# the cities are laid over top of one another.
#
s <- l_serialaxes(data=minority_star,
axesLayout="parallel",
sequence=names(minority_star),
showGuides=FALSE,
linewidth=5,
scaling = "variable",
showArea=FALSE,
itemLabel=rownames(minority),
showItemLabels=TRUE)

This plot shows all variates at once for each city; each city is a curve of connected line segments. As with all other plots in loon the serial axes plot is interactive. Placing the mouse over any curve will reveal the city. Curves are selected by clicking on them or by sweeping (holding the mouse button down and moving it) a straight line over any number of curves.

In axis is scaled from 0 to 1. In this case, the scaling is done within each variable. That is, on each axis the city with the highest population for that visible minority is mapped to 1, the highest point on the axis; the city with the smallest population for that visible minority becomes 0, the lowest point on the axis.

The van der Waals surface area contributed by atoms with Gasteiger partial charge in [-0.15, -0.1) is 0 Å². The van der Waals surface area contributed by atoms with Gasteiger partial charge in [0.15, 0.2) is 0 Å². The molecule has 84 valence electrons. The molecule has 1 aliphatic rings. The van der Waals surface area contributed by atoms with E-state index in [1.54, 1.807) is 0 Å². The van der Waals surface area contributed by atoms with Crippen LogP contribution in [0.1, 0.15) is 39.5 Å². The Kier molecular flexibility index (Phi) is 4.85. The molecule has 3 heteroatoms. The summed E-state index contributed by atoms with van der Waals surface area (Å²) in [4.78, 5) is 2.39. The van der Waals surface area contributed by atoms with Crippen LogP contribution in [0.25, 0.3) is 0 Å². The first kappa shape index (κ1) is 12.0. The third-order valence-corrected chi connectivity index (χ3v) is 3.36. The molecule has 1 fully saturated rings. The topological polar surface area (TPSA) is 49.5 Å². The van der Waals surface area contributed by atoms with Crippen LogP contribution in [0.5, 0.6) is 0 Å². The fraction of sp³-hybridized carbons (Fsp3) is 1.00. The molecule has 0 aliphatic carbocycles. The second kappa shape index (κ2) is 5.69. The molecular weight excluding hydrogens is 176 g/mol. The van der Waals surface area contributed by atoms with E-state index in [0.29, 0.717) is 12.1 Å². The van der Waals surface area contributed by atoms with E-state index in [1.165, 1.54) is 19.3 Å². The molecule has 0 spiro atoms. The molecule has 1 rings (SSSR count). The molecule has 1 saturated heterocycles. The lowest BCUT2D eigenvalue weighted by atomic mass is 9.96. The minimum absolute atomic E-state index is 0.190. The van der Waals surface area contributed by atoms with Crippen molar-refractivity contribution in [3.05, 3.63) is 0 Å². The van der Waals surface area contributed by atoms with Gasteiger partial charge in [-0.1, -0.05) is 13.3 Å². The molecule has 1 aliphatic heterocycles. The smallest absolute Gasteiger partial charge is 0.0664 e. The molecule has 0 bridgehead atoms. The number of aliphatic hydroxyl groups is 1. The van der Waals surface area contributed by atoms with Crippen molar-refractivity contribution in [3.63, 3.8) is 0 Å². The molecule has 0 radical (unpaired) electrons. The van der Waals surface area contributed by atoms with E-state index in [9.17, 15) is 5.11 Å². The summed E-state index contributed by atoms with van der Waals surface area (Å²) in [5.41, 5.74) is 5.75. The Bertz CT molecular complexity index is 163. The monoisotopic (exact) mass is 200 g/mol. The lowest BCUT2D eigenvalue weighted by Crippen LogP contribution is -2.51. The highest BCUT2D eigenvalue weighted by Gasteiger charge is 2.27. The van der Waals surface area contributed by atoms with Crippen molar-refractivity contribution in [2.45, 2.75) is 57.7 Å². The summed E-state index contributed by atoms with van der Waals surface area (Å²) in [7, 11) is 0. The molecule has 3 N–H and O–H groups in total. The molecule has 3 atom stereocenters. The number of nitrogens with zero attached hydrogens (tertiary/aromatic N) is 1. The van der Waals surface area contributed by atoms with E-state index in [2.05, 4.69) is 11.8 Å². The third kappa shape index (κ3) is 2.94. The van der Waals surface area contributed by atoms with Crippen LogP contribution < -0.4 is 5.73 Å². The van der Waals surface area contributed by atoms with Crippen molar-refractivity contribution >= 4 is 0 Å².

For example the city with the highest Japanese population is Vancouver, the highest Arab population is Montreal, and the highest in all other visible minorities is Toronto (which is second highest in the other two).

For this data, a more interesting serial axes layout is the radial layout. Select this in the loon inspector or from the command line execute

s["axesLayout"] <- "radial"

Now the axes are arranged in the same order but radially with the zero at the centre and the maximum values at the radial axis extremes. Radial axes allow the curve to be closed which gives each city a distinctive shape according to its distribution of visible minorities. Toronto, for example, is clearly the largest (and nearly convex) shape. Montreal and Vancouver are also large and distinctive, as selecting them will reveal.

These shapes can be also be used as glyphs in a scatterplot which allows them to be visually separated. For example, we can use the features of a scatterplot to place these figures in roughly east to west order using long.
First create a new scatterplot, then add serial axes as alternative glyphs for the points. To emphasize shape the glyphs are drawn filled in with showArea=TRUE.

# Produce grid of star glyphs
p_stars <- with(minority,
l_plot(rank(long), rank(long),
title = "",
showScales = FALSE,
xlabel = "",
ylabel = "",
showLabels=FALSE, size=3,
itemLabel=rownames(minority),
showItemLabels=TRUE))

data=minority_star,
sequence = names(minority_star),
scaling = "variable",